Baghdad Talks between Iran and the six global powers are set to start this morning. The talks are the latest of a series of meetings between the two sides on the future of Iran’s nuclear program. But up to now these meetings have been about setting up future meetings and their success or failure have been defined in terms of atmospherics, especially if the American and Iranian delegations were nice to each other or not. Baghdad promises to break away from this trend and offer the first consequential talks between the two sides.
Even before the Baghdad Talks got underway, we witnessed a likely breakthrough in IAEA’s push to have free access to inspect the country’s nuclear and relevant military sites. A so-called framework agreement, defining an additional protocol on IAEA’s access to the sites, nuclear officials and scientists and documents, were hammered out during IAEA director’s visit to Tehran on Monday and is reportedly getting ready to be signed soon. Such access would be key to an agreement in Baghdad to begin the process of ending the decade-old dispute with Iran over the nature of its nuclear program, which has resulted in serious economic sanctions against the country.
If IAEA-Iran additional protocol agreement is signed soon, as expected, then the Iranians, starting later today in Baghdad, will demand easing of the biting sanctions. The demand would create a challenge for the West. There were the sanctions, they would argue, that led Iran to accept the IAEA demands, and lifting them now would take away their trump card to push Iran to stop enriching uranium at purities higher than five percent and stop the operations at Fordo enrichment facility. Not easing the sanctions, however, would not entice the Iranians to make any further concessions. So we should expect an agreement in Baghdad that ties the easing of sanctions, especially delaying the oil-related sanctions that are to go into effect at the end of June, to the signing and implementation of the additional protocol with IAEA.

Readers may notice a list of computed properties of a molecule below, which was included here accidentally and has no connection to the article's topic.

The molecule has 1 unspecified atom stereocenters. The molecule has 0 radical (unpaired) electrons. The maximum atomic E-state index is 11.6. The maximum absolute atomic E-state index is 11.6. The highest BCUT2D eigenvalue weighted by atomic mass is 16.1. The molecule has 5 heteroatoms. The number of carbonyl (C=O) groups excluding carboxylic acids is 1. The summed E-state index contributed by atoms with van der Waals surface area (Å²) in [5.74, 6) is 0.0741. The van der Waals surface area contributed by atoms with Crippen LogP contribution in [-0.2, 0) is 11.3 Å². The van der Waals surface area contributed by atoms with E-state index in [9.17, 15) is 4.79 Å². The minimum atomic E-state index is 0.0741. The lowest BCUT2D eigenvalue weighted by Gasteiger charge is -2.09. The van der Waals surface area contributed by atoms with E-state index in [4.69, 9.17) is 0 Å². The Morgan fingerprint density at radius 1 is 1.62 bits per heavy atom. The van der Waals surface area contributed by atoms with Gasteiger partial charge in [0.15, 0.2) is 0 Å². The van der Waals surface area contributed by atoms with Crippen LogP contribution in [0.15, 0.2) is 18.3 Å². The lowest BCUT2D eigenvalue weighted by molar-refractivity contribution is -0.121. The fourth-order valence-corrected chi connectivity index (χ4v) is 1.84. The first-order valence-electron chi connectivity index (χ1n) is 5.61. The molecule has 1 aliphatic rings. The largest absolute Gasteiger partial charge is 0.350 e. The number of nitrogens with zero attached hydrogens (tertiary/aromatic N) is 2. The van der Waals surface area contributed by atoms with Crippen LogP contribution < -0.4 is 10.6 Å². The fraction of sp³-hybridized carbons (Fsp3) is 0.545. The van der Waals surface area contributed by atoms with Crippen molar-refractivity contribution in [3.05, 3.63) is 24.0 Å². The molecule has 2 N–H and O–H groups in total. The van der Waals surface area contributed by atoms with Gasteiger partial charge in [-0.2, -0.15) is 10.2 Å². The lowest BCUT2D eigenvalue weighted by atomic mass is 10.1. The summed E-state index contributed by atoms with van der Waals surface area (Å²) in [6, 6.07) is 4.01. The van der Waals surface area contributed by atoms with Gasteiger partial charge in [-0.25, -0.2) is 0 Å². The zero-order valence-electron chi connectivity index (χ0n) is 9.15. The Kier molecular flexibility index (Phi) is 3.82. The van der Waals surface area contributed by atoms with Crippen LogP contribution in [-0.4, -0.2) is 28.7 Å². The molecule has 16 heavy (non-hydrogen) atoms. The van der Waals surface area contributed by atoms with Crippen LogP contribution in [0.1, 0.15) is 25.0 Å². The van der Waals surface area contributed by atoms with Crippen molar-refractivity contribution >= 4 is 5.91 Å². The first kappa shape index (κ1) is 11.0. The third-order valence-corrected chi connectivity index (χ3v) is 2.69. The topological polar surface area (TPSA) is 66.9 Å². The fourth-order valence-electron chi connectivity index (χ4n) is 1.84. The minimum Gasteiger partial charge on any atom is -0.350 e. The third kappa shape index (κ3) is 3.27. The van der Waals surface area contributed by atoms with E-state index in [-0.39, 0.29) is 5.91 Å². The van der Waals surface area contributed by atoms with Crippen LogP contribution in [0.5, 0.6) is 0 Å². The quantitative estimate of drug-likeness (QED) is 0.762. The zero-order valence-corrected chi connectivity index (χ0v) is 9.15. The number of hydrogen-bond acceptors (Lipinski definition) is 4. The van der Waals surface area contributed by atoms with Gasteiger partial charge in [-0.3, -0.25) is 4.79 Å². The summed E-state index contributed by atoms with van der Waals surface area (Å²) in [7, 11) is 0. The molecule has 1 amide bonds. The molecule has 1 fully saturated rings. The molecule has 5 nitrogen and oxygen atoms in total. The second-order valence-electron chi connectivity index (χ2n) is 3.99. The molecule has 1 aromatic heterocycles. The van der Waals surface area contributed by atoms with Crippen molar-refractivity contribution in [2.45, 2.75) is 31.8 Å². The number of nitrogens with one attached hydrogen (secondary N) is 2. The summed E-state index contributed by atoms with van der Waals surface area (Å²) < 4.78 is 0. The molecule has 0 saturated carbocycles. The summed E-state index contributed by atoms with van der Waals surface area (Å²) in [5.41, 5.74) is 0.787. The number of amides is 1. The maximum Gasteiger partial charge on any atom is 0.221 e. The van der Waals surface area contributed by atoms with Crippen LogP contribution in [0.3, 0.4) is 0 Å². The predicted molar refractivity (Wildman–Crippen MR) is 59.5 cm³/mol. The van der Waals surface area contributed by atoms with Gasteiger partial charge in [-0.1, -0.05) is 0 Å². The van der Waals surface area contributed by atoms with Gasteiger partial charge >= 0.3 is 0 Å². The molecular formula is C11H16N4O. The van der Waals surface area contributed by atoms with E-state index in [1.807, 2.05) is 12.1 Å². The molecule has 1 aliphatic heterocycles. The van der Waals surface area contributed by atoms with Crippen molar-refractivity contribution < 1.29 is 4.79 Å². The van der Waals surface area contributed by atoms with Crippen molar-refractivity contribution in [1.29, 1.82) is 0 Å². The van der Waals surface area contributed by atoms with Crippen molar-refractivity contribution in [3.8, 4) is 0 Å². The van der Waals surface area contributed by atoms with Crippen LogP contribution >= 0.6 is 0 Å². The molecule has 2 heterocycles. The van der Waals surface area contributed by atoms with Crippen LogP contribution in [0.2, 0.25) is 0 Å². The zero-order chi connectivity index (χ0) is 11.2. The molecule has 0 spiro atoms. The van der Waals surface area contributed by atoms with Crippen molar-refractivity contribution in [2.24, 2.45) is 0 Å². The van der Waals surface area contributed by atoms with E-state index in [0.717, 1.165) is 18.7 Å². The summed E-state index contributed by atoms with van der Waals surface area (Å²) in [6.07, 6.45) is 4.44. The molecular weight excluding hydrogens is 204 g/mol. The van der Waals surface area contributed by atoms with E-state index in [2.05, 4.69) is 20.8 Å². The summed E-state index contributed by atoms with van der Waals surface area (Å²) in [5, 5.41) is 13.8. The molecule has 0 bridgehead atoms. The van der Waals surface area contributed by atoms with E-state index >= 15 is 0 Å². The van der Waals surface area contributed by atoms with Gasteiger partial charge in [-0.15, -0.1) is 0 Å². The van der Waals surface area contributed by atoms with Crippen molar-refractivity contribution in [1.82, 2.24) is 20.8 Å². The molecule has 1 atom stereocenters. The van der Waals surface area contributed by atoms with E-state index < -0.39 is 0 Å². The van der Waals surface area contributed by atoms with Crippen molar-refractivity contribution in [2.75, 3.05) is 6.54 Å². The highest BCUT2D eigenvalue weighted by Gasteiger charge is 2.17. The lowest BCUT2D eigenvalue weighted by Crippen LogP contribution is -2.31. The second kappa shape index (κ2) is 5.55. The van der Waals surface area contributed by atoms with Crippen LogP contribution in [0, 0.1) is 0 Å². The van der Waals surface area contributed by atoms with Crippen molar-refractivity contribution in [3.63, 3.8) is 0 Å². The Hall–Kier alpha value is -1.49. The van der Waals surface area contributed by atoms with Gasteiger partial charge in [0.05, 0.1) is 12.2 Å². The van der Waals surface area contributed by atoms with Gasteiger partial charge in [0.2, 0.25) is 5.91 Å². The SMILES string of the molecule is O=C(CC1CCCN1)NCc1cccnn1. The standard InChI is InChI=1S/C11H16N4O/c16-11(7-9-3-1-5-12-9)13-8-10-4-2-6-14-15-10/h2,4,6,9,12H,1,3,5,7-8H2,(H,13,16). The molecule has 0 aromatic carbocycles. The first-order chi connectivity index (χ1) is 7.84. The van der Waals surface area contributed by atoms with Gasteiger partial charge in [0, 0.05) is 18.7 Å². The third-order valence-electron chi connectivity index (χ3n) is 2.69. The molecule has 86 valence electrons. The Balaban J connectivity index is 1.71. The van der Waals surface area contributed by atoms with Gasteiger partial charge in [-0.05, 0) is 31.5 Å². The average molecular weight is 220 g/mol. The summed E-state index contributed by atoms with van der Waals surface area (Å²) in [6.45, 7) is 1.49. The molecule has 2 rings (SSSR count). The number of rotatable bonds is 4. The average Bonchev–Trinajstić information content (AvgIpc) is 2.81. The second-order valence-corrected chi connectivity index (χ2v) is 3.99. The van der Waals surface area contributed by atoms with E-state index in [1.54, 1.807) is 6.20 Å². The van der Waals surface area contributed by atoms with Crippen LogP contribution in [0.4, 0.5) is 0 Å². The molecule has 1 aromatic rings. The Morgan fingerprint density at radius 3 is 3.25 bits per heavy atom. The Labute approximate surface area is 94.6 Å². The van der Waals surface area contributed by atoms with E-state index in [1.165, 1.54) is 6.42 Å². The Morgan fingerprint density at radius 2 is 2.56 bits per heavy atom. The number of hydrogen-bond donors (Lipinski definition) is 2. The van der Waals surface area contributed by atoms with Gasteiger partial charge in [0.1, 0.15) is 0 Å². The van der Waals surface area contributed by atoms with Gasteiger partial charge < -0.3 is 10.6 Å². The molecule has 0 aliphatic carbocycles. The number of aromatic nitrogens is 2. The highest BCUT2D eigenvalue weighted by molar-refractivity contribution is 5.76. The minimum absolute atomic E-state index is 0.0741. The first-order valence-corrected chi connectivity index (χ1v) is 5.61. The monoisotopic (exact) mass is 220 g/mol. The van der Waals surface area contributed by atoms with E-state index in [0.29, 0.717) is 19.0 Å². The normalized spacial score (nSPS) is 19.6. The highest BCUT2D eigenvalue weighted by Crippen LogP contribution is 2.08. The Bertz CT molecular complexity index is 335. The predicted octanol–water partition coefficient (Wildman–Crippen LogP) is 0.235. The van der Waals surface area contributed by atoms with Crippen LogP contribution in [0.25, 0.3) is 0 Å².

Such agreement could well lead to a more comprehensive agreement at Baghdad on an end to Iran’s production of 20-percent fuel and a guarantee by the major powers to supply the country the needed fuel for its nuclear research reactor in Tehran. Iran could also accept a swap agreement to exchange most of its five-percent enriched uranium with the higher purity fuel on an on-going basis.
Baghdad could well become the beginning of an end to the decade-old standoff over the future of Iran's nuclear program.